In this respect, meta-tetra(hydroxyphenyl)chlorin (mTHPC) (Foscan; Scotia Pharmaceuticals, Stirling, Scotland) is one of the most potent of the new generation of photosensitizers. This sensitizer has a strong absorption peak at 652 nm, giving better depth penetration of light in tissue than the earlier photosensitizers such as porfimer sodium or 5-aminolevulinic acid, which are activated at lower wavelengths.3 Only small light doses (10-20 J/cm2) are required to activate mTHPC, which means that treatment times are also much shorter than for porfimer sodium (100-200 J/cm2 for effective PDT). Earlier studies have already demonstrated the effectiveness of mTHPC-mediated PDT in different types of cancer.4- 6 We conducted a prospective study to examine the long-term efficacy of mTHPC in the treatment of early-stage squamous cell carcinoma of the oral cavity and oropharynx.
Between 1996 and 2000, 25 patients with a squamous cell carcinoma of the oral cavity or pharynx were treated with mTHPC-mediated PDT. None of these patients had a history of other head and neck malignancies. Most patients (68%) had stage I disease, 28% had stage II disease, and 8% had multiple primary tumors. Patient and tumor characteristics are outlined in Table 1. All patients were treated according to a protocol approved by the medical ethical committee of the Netherlands Cancer Institute and gave their written informed consent to participate in the study.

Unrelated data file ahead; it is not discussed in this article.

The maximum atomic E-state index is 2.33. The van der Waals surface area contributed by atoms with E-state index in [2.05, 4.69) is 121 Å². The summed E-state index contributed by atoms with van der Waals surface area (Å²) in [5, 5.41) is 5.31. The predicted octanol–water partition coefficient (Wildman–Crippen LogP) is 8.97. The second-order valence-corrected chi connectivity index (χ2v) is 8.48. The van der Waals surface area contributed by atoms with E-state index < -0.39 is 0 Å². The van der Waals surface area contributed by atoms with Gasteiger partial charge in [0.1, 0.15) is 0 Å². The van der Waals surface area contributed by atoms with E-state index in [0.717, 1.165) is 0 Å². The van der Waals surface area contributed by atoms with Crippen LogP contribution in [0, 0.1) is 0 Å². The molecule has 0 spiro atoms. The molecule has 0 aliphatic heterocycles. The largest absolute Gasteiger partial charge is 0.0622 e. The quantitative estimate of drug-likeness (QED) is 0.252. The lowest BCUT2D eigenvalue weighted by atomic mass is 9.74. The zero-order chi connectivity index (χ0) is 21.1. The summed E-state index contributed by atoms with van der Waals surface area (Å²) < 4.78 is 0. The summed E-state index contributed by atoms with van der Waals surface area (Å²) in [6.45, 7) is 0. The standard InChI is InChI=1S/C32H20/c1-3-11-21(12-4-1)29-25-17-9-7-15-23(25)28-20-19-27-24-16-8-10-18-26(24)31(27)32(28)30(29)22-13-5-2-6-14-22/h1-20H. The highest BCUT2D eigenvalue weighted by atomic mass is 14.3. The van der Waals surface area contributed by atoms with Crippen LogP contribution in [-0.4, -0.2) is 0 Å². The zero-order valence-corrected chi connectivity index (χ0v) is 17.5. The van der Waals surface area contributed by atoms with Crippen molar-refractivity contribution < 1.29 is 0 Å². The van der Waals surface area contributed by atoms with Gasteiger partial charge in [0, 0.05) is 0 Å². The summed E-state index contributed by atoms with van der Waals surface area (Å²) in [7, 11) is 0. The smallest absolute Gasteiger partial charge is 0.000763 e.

Patients were injected intravenously with 0.15 mg/kg of mTHPC dissolved in 30% polyethylene glycol 400, 20% ethanol, and 50% water. Patients then remained in the hospital under restricted light conditions for a total of 7 days.
After 4 days, the patients underwent general anesthesia via nasotracheal intubation in the operating room. The tumor was then exposed by using retractors and/or sutures. Once a clear view of the tumor was obtained, the surrounding tissues were shielded from light by using black copper-wax or dark-colored surgical drapes, leaving an oncological safe margin of approximately 10 mm around the borders of the tumor. Subsequently, the exposed area was illuminated with 652-nm light at a power setting of 100 mW/cm2 emitted from a 6-W diode laser (Applied Optronics Corp, South Plainfield, NJ) and delivered via a handheld lens fiber (Patrick Thielen Microtechnique, Lausanne, Switzerland).